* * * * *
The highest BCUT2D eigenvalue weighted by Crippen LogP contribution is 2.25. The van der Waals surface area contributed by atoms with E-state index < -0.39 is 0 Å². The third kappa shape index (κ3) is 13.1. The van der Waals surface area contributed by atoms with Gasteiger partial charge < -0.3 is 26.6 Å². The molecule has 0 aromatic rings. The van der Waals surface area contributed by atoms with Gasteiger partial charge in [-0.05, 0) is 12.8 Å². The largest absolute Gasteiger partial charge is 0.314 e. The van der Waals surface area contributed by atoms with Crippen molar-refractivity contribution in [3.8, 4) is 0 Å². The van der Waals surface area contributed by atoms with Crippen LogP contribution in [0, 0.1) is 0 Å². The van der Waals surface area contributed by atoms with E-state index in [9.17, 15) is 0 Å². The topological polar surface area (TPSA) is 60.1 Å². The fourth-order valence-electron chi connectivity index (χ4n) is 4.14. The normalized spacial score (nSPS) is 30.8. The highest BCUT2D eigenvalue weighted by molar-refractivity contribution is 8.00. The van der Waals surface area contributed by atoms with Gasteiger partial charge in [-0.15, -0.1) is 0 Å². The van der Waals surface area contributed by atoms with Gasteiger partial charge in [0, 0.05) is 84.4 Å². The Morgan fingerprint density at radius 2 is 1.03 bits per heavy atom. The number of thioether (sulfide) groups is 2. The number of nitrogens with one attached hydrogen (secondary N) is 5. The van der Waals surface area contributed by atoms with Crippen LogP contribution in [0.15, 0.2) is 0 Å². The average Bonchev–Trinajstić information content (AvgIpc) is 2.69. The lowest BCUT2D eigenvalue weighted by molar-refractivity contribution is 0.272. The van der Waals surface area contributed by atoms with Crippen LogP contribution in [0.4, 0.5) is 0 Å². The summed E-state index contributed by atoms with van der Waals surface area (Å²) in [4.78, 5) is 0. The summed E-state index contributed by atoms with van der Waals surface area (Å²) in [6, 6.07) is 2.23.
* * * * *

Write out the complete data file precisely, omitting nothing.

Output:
The highest BCUT2D eigenvalue weighted by Crippen LogP contribution is 2.25. The van der Waals surface area contributed by atoms with E-state index < -0.39 is 0 Å². The third kappa shape index (κ3) is 13.1. The van der Waals surface area contributed by atoms with Gasteiger partial charge < -0.3 is 26.6 Å². The molecule has 0 aromatic rings. The van der Waals surface area contributed by atoms with Gasteiger partial charge in [-0.05, 0) is 12.8 Å². The largest absolute Gasteiger partial charge is 0.314 e. The van der Waals surface area contributed by atoms with Crippen molar-refractivity contribution in [3.8, 4) is 0 Å². The van der Waals surface area contributed by atoms with Crippen LogP contribution in [0, 0.1) is 0 Å². The van der Waals surface area contributed by atoms with E-state index in [9.17, 15) is 0 Å². The topological polar surface area (TPSA) is 60.1 Å². The fourth-order valence-electron chi connectivity index (χ4n) is 4.14. The normalized spacial score (nSPS) is 30.8. The highest BCUT2D eigenvalue weighted by molar-refractivity contribution is 8.00. The van der Waals surface area contributed by atoms with Gasteiger partial charge in [-0.15, -0.1) is 0 Å². The van der Waals surface area contributed by atoms with Gasteiger partial charge in [0, 0.05) is 84.4 Å². The Morgan fingerprint density at radius 2 is 1.03 bits per heavy atom. The number of thioether (sulfide) groups is 2. The number of nitrogens with one attached hydrogen (secondary N) is 5. The van der Waals surface area contributed by atoms with Crippen LogP contribution in [0.15, 0.2) is 0 Å². The average Bonchev–Trinajstić information content (AvgIpc) is 2.69. The lowest BCUT2D eigenvalue weighted by molar-refractivity contribution is 0.272. The van der Waals surface area contributed by atoms with Crippen LogP contribution in [0.4, 0.5) is 0 Å². The summed E-state index contributed by atoms with van der Waals surface area (Å²) in [4.78, 5) is 0. The summed E-state index contributed by atoms with van der Waals surface area (Å²) in [6, 6.07) is 2.23.